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Bureaucracy and censorship: a palpable thaw in Saudi Arabia

But words are now more risky than art

As little as ten years ago, putting on an exhibition in Saudi Arabia could be an unpredictable, drawn-out and nerve-wracking affair. If you planned to import work, your task was harder still. Whichever customs officials happened to be on duty as your shipment came through had the authority to block any work of art they felt was religiously offensive or too figurative. One well-known gallery owner remembers fooling Saudi customs by stretching abstract works (which were more acceptable) over figurative ones before sending them into the Kingdom. Yet even abstract works could be damaged by customs officials or destroyed. “You never knew if this was deliberate, clumsy or something else entirely,” says one curator. “And it made it hard to get insurance.”

No less challenging was obtaining approval from the Ministry of Culture and Information. Long before each exhibition, the gallery owner was required to send a list of works to Riyadh and wait for them to be ­discussed by a committee of senior artists, who had the authority to ban certain works without necessarily ­giving a reason.

Another obstacle was the Committee for the Promotion of Virtue and the Prevention of Vice, also known as the Haia, or religious police, who would tour the exhibition before it opened. Again, they had the authority to remove works that were not to their liking.

Ten years on, things have evolved. “When we opened the gallery in Jeddah,” says Khaled Samawi, a co-founder of Ayyam Gallery, “I said we needed to change the way art importing happened, so we hired lawyers. Now when we import work, we send a list of the works beforehand to the Ministry of Culture and Information. They approve the importation of the works, so the customs official no longer has a say. From the day we started to do this, until now, every image has been approved.”

Samawi is also responsible for another key change to the system, which followed his experience of censorship in November 2013. He had organised an auction in his gallery of 38 works, all approved by the Ministry of Culture and Information, and had printed the catalogues, only to be told, the day before the auction, that 23 of the lots could not be sold, exhibited or referred to during the sale. This was after an intervention by the Jeddah branch of the Saudi Arabian Society for Culture and Arts (Sasca), though Samawi now believes that a third party had tipped them off—which he stresses was not Athr Gallery, the other principal gallery in Jeddah.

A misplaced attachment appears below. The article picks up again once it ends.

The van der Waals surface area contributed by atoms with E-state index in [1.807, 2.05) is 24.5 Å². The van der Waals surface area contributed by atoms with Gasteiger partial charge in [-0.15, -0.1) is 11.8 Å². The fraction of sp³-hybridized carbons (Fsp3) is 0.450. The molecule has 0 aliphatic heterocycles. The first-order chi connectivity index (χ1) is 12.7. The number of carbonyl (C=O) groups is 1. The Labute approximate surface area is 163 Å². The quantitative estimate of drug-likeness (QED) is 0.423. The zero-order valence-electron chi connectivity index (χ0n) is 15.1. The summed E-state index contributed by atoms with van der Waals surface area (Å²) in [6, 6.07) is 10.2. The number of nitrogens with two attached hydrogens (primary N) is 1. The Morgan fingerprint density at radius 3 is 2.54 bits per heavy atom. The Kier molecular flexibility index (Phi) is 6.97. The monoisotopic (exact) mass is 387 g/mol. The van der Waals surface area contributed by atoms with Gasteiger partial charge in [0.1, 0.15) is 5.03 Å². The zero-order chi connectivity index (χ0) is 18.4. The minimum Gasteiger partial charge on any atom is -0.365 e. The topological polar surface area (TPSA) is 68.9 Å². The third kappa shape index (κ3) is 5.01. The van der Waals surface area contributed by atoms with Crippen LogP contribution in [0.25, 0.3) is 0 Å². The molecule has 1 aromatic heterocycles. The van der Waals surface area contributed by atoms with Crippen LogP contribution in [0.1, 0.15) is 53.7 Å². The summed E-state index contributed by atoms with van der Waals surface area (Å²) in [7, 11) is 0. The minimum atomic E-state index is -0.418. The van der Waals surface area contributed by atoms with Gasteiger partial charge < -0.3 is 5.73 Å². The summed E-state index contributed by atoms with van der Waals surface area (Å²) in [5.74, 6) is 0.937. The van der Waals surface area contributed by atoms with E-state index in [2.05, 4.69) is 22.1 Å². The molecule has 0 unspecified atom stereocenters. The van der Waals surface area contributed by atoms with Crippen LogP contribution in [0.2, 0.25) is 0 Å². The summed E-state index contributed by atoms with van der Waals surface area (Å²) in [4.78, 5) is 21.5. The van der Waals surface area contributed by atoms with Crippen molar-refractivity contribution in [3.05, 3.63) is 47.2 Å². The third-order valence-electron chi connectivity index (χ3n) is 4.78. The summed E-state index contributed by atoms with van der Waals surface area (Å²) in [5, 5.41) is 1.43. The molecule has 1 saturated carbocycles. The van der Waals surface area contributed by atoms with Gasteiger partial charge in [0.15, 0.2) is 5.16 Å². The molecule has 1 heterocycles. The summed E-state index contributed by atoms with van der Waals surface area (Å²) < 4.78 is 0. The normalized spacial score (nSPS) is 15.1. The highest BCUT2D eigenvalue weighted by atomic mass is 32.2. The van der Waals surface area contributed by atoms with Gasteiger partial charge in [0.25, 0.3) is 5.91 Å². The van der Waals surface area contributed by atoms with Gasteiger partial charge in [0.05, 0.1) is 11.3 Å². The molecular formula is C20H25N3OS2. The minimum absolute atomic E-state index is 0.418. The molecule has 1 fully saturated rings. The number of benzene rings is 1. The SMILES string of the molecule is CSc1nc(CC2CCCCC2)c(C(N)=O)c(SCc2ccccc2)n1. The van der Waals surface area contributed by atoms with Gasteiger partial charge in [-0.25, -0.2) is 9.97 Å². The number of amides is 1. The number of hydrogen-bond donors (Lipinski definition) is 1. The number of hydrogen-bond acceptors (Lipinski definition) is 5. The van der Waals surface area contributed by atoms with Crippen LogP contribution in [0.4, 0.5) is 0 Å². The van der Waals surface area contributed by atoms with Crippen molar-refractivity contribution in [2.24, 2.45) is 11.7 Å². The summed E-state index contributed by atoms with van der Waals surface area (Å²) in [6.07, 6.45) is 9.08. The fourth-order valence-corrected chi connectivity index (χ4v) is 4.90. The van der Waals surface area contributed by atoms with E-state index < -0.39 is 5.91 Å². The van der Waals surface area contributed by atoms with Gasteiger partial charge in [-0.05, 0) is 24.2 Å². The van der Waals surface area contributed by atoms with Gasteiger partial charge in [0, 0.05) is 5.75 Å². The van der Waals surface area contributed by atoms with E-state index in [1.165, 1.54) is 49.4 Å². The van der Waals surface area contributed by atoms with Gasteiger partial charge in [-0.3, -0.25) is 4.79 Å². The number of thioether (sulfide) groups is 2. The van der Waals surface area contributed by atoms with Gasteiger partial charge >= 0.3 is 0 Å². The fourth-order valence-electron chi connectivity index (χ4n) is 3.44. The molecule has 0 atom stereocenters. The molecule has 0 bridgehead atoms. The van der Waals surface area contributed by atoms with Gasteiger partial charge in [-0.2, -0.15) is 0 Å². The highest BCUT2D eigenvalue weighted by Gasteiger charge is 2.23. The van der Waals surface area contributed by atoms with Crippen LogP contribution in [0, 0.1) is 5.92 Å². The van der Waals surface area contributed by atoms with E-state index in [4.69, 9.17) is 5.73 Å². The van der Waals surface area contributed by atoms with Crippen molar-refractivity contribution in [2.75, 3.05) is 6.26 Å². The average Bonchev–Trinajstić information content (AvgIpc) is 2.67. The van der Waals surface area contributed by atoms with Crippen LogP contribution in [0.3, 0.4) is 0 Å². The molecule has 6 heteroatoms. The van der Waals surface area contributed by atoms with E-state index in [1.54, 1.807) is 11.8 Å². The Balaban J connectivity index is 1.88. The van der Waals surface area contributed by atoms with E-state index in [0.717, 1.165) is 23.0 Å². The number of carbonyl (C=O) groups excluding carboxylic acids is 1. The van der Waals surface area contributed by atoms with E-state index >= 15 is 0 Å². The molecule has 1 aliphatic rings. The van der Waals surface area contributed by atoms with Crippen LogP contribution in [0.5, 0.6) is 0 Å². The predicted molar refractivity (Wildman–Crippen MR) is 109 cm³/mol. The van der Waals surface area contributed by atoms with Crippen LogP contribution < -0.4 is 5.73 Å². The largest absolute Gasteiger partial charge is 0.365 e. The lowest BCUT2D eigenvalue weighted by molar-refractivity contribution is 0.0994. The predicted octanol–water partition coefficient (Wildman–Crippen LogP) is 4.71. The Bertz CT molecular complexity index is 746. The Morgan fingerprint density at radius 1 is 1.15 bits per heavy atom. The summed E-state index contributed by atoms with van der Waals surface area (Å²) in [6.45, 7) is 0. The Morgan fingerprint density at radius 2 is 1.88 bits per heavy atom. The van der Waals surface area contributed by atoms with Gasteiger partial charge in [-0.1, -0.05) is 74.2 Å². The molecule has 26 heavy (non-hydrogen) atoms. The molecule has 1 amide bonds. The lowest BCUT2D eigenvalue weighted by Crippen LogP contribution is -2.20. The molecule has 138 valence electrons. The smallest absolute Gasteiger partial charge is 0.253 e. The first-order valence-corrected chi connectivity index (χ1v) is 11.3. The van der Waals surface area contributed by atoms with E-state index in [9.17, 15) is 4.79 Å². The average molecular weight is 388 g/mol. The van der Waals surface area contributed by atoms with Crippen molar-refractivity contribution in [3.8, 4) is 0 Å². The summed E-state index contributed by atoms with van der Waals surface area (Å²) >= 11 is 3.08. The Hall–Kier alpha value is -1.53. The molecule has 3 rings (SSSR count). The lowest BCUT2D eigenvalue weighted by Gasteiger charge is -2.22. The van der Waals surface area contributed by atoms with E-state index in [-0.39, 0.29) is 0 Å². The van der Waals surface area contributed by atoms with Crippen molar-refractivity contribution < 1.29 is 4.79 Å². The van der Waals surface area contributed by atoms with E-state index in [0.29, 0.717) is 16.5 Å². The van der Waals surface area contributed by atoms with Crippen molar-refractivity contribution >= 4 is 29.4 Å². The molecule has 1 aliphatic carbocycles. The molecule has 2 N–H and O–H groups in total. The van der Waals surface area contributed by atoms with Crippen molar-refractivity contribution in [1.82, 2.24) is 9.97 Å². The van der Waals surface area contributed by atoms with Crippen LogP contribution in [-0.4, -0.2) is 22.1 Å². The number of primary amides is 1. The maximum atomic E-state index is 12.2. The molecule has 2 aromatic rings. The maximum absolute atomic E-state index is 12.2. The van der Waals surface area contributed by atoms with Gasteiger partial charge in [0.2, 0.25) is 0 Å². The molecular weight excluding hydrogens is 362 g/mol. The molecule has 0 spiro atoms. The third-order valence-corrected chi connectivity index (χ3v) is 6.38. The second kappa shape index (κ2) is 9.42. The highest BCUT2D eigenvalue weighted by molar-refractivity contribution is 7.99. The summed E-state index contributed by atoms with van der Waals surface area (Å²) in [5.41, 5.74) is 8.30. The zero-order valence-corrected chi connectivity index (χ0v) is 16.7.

In the days that followed, he put the matter in the hands of his lawyers. Sasca no longer has the authority to ban works once they have been approved by the Ministry of Culture and Information. At a more recent auction in Ayyam Gallery, no works were banned. Indeed the whole process has become more streamlined and less obstructive. The list of images to be shown can be emailed to the Ministry of Culture and Information, a reply is usually received the next day and it has become increasingly rare for works to be banned.

“We didn’t have any problem or trouble,” says Lilia Ben Salah, co-director of Galerie El Marsa in Tunis, of her experience exhibiting work in Jeddah Art Week earlier this year. “The venue was really nice. A lot of people came. I was really surprised.” As the artist Manal Al Dowayan put it, “the most shocking thing about Saudi art today, for many people, is to realise that the boundaries are not that hardcore”.

But this is specific to visual art. The Saudi poet Ashraf Fayadh, a one-time collaborator of artists Ahmed Mater and Abdulnasser Gharem, was jailed in 2013 for “insulting the Godly self”, “having long hair” and “having ideas that do not suit Saudi society”. His crime? He had written a collection of poetry called Instructions Within, which inspired a single complaint from a member of the public five years after it was published in 2008. In February of this year, a petition against his detention was signed by 100 Arab intellectuals and he has since been released.

It seems that the word poses a much graver threat to Saudi traditionalists than the image. “Whatever you write causes such an aggressive reaction, either positive or negative,” adds Al Dowayan. “The power of the word is shocking. The visual medium, for us, is very different because it is more open to interpretation.”

Originally appeared in The Art Newspaper as ‘Bureaucracy and censorship: a palpable thaw'